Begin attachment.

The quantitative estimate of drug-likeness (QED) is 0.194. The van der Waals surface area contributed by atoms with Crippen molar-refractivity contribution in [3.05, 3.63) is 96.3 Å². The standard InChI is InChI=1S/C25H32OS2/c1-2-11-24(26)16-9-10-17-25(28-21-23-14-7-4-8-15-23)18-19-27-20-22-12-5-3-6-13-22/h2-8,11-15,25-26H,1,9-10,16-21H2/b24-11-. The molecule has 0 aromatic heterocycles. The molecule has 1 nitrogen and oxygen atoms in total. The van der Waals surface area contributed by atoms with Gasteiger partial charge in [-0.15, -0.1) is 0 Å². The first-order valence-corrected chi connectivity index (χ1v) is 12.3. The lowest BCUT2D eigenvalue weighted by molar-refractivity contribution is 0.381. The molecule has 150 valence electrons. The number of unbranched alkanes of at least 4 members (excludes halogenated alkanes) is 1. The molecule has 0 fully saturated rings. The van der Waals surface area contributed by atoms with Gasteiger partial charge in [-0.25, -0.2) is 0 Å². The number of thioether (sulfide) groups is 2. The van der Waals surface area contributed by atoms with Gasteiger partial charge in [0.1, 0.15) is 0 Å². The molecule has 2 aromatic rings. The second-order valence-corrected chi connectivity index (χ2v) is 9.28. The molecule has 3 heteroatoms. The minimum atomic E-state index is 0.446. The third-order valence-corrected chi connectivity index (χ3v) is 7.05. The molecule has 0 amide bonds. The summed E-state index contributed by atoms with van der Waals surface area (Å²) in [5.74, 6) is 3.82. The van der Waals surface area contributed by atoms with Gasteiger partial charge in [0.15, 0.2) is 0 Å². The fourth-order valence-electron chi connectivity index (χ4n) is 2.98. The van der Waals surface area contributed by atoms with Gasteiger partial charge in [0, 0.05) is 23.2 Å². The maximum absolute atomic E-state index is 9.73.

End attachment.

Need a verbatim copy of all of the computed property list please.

The quantitative estimate of drug-likeness (QED) is 0.194. The van der Waals surface area contributed by atoms with Crippen molar-refractivity contribution in [3.05, 3.63) is 96.3 Å². The standard InChI is InChI=1S/C25H32OS2/c1-2-11-24(26)16-9-10-17-25(28-21-23-14-7-4-8-15-23)18-19-27-20-22-12-5-3-6-13-22/h2-8,11-15,25-26H,1,9-10,16-21H2/b24-11-. The molecule has 0 aromatic heterocycles. The molecule has 1 nitrogen and oxygen atoms in total. The van der Waals surface area contributed by atoms with Gasteiger partial charge in [-0.15, -0.1) is 0 Å². The first-order valence-corrected chi connectivity index (χ1v) is 12.3. The lowest BCUT2D eigenvalue weighted by molar-refractivity contribution is 0.381. The molecule has 150 valence electrons. The number of unbranched alkanes of at least 4 members (excludes halogenated alkanes) is 1. The molecule has 0 fully saturated rings. The van der Waals surface area contributed by atoms with Gasteiger partial charge in [-0.25, -0.2) is 0 Å². The number of thioether (sulfide) groups is 2. The van der Waals surface area contributed by atoms with Gasteiger partial charge in [0.1, 0.15) is 0 Å². The molecule has 2 aromatic rings. The second-order valence-corrected chi connectivity index (χ2v) is 9.28. The molecule has 3 heteroatoms. The minimum atomic E-state index is 0.446. The third-order valence-corrected chi connectivity index (χ3v) is 7.05. The molecule has 0 amide bonds. The summed E-state index contributed by atoms with van der Waals surface area (Å²) in [5.74, 6) is 3.82. The van der Waals surface area contributed by atoms with Gasteiger partial charge in [0.15, 0.2) is 0 Å². The fourth-order valence-electron chi connectivity index (χ4n) is 2.98. The van der Waals surface area contributed by atoms with Gasteiger partial charge in [0, 0.05) is 23.2 Å². The maximum absolute atomic E-state index is 9.73.